Croatian Police Trade Union president Dubravko Jagic said on Tuesday, after negotiations with government representatives, that government employee unions demanded an 8 percent base pay rise as public employee unions, rejecting the government's offer of a 2 percent rise.
We demand the same as the public services, a base pay rise in three installments: by 4 percent as of 1 March, by 2 percent as of 1 July and by 2 percent as of 1 November, Jagic told the press after the ninth round of negotiations at the Labour Ministry.
“I think we will arrive very soon at a joint solution to the satisfaction of our members,” he said, adding that they expect a new government offer next week.
“The new collective agreement must be better than the current one. We demanded from the government a 13th month pay, increases of indices and everything else, just like the public services. We expect to be equated with the public services,” Jagic said.
Government will take a position on union demands next week
Labour Ministry official, Drazen Opalic, said the government was offering a 2 percent base pay rise in the second half of the year but that the unions wanted “a little more ambitious” pay rise this year.
“The government took note of that and we agreed to resume the talks next week, and the government will take a position on the demands of the public and government employee unions,” he said.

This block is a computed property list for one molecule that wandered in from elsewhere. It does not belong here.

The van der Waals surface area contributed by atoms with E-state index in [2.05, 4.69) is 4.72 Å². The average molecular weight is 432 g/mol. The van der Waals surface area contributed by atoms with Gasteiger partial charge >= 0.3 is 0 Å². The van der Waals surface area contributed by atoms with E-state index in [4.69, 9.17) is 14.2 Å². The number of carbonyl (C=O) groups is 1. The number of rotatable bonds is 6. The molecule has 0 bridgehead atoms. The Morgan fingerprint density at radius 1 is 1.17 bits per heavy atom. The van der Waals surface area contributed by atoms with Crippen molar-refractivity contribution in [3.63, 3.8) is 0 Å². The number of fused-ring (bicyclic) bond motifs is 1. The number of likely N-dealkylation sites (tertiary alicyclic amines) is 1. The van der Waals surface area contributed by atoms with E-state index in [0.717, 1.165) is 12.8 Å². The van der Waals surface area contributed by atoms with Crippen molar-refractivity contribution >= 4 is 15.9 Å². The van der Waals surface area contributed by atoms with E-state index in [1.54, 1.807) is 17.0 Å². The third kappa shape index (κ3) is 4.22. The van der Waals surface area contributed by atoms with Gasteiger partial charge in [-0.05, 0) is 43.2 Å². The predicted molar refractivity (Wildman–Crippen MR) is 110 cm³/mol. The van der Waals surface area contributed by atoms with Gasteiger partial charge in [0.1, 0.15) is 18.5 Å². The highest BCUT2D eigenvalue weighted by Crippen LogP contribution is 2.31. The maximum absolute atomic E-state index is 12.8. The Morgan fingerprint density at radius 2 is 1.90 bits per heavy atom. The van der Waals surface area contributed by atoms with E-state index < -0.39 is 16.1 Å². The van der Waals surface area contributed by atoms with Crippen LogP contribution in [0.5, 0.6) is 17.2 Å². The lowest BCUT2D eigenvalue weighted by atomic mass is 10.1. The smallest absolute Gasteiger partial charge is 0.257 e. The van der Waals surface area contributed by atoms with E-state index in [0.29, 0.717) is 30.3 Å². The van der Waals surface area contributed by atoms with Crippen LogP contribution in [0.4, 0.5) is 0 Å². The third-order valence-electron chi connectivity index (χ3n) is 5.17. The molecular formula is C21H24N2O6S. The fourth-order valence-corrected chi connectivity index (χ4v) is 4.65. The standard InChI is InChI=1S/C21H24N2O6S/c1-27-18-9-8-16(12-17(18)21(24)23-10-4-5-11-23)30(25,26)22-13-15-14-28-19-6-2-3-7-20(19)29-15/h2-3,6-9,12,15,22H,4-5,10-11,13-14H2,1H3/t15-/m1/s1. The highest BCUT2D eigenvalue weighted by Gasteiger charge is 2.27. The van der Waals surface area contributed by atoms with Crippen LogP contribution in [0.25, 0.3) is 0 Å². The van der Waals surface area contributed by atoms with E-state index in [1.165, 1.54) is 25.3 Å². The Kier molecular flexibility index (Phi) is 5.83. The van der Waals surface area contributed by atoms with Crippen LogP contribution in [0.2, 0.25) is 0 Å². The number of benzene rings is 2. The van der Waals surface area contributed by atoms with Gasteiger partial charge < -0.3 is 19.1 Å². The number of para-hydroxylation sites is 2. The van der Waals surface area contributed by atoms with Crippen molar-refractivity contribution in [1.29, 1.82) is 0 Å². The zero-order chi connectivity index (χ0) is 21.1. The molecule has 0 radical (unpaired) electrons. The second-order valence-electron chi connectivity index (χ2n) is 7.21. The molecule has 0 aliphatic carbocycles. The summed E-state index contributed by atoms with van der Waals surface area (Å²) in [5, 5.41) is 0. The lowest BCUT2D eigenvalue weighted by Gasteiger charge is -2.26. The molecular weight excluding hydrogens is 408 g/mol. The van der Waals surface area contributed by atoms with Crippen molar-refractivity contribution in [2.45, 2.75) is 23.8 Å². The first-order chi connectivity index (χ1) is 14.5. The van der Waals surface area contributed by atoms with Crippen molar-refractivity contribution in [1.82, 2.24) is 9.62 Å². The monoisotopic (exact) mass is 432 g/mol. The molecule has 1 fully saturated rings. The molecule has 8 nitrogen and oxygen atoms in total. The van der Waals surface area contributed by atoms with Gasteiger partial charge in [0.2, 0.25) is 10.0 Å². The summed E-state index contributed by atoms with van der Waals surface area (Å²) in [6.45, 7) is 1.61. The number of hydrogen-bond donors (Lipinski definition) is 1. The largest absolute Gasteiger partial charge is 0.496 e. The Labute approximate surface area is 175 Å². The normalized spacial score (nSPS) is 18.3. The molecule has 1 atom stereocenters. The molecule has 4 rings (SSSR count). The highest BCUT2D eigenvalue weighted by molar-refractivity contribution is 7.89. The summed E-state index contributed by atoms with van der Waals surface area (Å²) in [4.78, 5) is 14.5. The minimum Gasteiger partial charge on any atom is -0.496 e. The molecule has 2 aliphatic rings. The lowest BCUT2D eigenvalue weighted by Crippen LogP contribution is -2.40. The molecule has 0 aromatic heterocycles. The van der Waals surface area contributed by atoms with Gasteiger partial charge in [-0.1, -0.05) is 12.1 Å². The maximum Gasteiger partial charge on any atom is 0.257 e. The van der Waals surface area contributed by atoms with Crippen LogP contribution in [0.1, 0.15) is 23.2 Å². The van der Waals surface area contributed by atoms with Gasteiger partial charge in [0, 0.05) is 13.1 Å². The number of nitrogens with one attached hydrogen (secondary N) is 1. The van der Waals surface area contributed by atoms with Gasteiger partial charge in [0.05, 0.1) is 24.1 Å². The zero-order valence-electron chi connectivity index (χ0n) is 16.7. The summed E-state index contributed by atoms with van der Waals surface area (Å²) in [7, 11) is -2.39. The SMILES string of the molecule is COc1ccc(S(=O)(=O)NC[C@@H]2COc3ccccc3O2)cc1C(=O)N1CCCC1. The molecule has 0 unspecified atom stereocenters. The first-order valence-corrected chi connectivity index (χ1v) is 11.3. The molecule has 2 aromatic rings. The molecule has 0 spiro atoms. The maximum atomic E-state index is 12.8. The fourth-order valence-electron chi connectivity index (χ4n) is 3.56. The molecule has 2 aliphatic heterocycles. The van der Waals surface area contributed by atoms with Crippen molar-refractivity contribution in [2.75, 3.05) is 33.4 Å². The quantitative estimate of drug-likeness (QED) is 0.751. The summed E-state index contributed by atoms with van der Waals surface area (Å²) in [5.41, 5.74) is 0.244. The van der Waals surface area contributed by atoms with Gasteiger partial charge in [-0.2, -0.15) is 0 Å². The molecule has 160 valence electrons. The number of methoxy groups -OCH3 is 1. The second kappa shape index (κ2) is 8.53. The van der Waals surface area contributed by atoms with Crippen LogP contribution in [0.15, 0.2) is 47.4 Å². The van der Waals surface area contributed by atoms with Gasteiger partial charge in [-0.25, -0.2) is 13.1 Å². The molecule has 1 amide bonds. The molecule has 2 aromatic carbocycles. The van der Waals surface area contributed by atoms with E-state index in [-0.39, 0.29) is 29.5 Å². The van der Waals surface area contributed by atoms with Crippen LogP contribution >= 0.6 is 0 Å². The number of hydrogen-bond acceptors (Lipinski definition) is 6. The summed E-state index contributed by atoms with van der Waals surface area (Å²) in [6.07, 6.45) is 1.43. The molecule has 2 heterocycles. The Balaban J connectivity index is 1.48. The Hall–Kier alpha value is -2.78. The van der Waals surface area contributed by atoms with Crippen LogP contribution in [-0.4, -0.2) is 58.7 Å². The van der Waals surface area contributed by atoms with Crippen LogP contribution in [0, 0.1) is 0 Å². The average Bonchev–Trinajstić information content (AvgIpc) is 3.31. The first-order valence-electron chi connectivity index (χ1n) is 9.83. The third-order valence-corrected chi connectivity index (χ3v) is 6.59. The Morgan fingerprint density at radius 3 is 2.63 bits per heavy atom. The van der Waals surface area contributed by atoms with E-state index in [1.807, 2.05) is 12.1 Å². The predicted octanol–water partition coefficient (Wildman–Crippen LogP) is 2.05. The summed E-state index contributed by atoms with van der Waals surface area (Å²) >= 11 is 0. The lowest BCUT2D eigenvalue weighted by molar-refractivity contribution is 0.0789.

In previous negotiations, public employee unions requested an 8% base pay rise. Vilim Ribic of the Independent Science and Higher Education Union criticised the government for “saying that it doesn’t have the money although, according to all indicators, it does.”
Next year Croatia is expected to be the second fastest growing economy in Europe, GDP has risen by 10.5 percent, inflation was 4.6 percent last year and is expected to be 4 percent next year, he said, adding that all indicators point to the need for a stronger intervention by the government.
We heard the same story that there was no money for public and government employees during the 2008-15 financial crisis, then during the euro crisis and then during the pandemic crisis, Ribic said.
We are always hearing the same story, even now when there is money and everything is changing, he added.